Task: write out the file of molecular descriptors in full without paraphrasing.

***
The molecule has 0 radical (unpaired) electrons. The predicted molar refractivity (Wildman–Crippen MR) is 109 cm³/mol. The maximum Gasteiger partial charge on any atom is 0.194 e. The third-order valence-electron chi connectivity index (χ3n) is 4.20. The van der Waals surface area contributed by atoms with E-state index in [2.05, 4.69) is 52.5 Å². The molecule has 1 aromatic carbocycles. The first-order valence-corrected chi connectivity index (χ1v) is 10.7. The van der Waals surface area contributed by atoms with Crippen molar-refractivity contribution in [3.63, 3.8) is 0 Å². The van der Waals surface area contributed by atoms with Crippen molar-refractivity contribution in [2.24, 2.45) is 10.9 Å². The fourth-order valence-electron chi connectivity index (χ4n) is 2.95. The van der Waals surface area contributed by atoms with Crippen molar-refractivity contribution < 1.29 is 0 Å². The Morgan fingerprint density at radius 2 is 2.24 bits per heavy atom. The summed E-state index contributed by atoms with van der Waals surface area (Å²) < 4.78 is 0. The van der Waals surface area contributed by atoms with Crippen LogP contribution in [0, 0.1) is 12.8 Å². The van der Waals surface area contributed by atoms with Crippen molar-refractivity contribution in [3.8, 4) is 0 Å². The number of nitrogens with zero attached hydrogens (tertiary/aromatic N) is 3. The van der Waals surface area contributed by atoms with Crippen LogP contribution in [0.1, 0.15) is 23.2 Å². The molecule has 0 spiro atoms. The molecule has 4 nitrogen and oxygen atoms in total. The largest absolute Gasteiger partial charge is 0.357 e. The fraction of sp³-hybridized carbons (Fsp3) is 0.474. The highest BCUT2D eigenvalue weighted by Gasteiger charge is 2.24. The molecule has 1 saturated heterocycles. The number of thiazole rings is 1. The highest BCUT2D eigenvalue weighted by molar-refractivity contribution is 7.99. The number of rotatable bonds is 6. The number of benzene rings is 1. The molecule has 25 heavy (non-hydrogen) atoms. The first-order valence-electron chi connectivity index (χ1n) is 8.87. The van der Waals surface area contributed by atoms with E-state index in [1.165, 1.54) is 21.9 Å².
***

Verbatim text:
The molecule has 0 radical (unpaired) electrons. The predicted molar refractivity (Wildman–Crippen MR) is 109 cm³/mol. The maximum Gasteiger partial charge on any atom is 0.194 e. The third-order valence-electron chi connectivity index (χ3n) is 4.20. The van der Waals surface area contributed by atoms with E-state index in [2.05, 4.69) is 52.5 Å². The molecule has 1 aromatic carbocycles. The first-order valence-corrected chi connectivity index (χ1v) is 10.7. The van der Waals surface area contributed by atoms with Crippen molar-refractivity contribution in [3.63, 3.8) is 0 Å². The van der Waals surface area contributed by atoms with Crippen molar-refractivity contribution in [2.24, 2.45) is 10.9 Å². The fourth-order valence-electron chi connectivity index (χ4n) is 2.95. The van der Waals surface area contributed by atoms with Crippen molar-refractivity contribution < 1.29 is 0 Å². The Morgan fingerprint density at radius 2 is 2.24 bits per heavy atom. The summed E-state index contributed by atoms with van der Waals surface area (Å²) < 4.78 is 0. The van der Waals surface area contributed by atoms with Crippen LogP contribution in [0, 0.1) is 12.8 Å². The van der Waals surface area contributed by atoms with Crippen molar-refractivity contribution in [3.8, 4) is 0 Å². The number of nitrogens with zero attached hydrogens (tertiary/aromatic N) is 3. The van der Waals surface area contributed by atoms with Crippen LogP contribution in [0.1, 0.15) is 23.2 Å². The molecule has 0 spiro atoms. The molecule has 4 nitrogen and oxygen atoms in total. The largest absolute Gasteiger partial charge is 0.357 e. The fraction of sp³-hybridized carbons (Fsp3) is 0.474. The highest BCUT2D eigenvalue weighted by Gasteiger charge is 2.24. The molecule has 1 saturated heterocycles. The number of thiazole rings is 1. The highest BCUT2D eigenvalue weighted by molar-refractivity contribution is 7.99. The number of rotatable bonds is 6. The number of benzene rings is 1. The molecule has 25 heavy (non-hydrogen) atoms. The first-order valence-electron chi connectivity index (χ1n) is 8.87. The van der Waals surface area contributed by atoms with E-state index in [1.165, 1.54) is 21.9 Å².